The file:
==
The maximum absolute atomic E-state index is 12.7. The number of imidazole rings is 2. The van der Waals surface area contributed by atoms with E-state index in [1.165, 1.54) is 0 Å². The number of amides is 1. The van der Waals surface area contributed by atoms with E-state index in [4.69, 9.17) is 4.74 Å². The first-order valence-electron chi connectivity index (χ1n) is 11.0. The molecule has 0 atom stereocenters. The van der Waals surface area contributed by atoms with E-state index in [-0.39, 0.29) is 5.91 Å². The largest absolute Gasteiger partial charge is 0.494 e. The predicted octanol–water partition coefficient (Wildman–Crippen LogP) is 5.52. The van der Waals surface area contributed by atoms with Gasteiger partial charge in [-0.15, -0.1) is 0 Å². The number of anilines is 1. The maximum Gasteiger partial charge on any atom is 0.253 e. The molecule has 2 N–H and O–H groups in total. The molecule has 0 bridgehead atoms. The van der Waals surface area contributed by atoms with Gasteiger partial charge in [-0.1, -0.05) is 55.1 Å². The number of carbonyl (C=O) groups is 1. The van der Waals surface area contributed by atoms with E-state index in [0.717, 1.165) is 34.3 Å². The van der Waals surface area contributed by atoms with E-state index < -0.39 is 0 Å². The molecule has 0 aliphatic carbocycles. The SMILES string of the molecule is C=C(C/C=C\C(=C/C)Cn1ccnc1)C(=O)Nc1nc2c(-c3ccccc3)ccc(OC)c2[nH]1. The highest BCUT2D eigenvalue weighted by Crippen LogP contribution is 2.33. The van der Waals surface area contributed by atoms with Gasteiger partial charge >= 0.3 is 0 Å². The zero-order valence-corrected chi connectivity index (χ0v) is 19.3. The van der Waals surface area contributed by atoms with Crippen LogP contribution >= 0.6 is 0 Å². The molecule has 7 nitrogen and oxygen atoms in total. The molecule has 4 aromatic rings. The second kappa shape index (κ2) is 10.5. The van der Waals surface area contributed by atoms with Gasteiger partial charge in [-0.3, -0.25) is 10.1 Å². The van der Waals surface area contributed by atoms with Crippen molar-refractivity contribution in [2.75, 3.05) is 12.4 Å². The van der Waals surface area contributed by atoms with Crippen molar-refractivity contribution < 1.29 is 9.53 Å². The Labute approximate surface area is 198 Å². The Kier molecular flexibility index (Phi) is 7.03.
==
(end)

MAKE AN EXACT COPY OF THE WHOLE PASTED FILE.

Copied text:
The maximum absolute atomic E-state index is 12.7. The number of imidazole rings is 2. The van der Waals surface area contributed by atoms with E-state index in [1.165, 1.54) is 0 Å². The number of amides is 1. The van der Waals surface area contributed by atoms with E-state index in [4.69, 9.17) is 4.74 Å². The first-order valence-electron chi connectivity index (χ1n) is 11.0. The molecule has 0 atom stereocenters. The van der Waals surface area contributed by atoms with E-state index in [-0.39, 0.29) is 5.91 Å². The largest absolute Gasteiger partial charge is 0.494 e. The predicted octanol–water partition coefficient (Wildman–Crippen LogP) is 5.52. The van der Waals surface area contributed by atoms with Gasteiger partial charge in [-0.15, -0.1) is 0 Å². The number of anilines is 1. The maximum Gasteiger partial charge on any atom is 0.253 e. The molecule has 2 N–H and O–H groups in total. The molecule has 0 bridgehead atoms. The van der Waals surface area contributed by atoms with Gasteiger partial charge in [-0.1, -0.05) is 55.1 Å². The number of carbonyl (C=O) groups is 1. The van der Waals surface area contributed by atoms with E-state index in [0.717, 1.165) is 34.3 Å². The van der Waals surface area contributed by atoms with E-state index < -0.39 is 0 Å². The molecule has 0 aliphatic carbocycles. The SMILES string of the molecule is C=C(C/C=C\C(=C/C)Cn1ccnc1)C(=O)Nc1nc2c(-c3ccccc3)ccc(OC)c2[nH]1. The highest BCUT2D eigenvalue weighted by Crippen LogP contribution is 2.33. The van der Waals surface area contributed by atoms with Gasteiger partial charge >= 0.3 is 0 Å². The zero-order valence-corrected chi connectivity index (χ0v) is 19.3. The van der Waals surface area contributed by atoms with Crippen LogP contribution >= 0.6 is 0 Å². The molecule has 7 nitrogen and oxygen atoms in total. The molecule has 4 aromatic rings. The second kappa shape index (κ2) is 10.5. The van der Waals surface area contributed by atoms with Gasteiger partial charge in [-0.3, -0.25) is 10.1 Å². The van der Waals surface area contributed by atoms with Crippen molar-refractivity contribution in [2.75, 3.05) is 12.4 Å². The van der Waals surface area contributed by atoms with Crippen molar-refractivity contribution < 1.29 is 9.53 Å². The Labute approximate surface area is 198 Å². The Kier molecular flexibility index (Phi) is 7.03.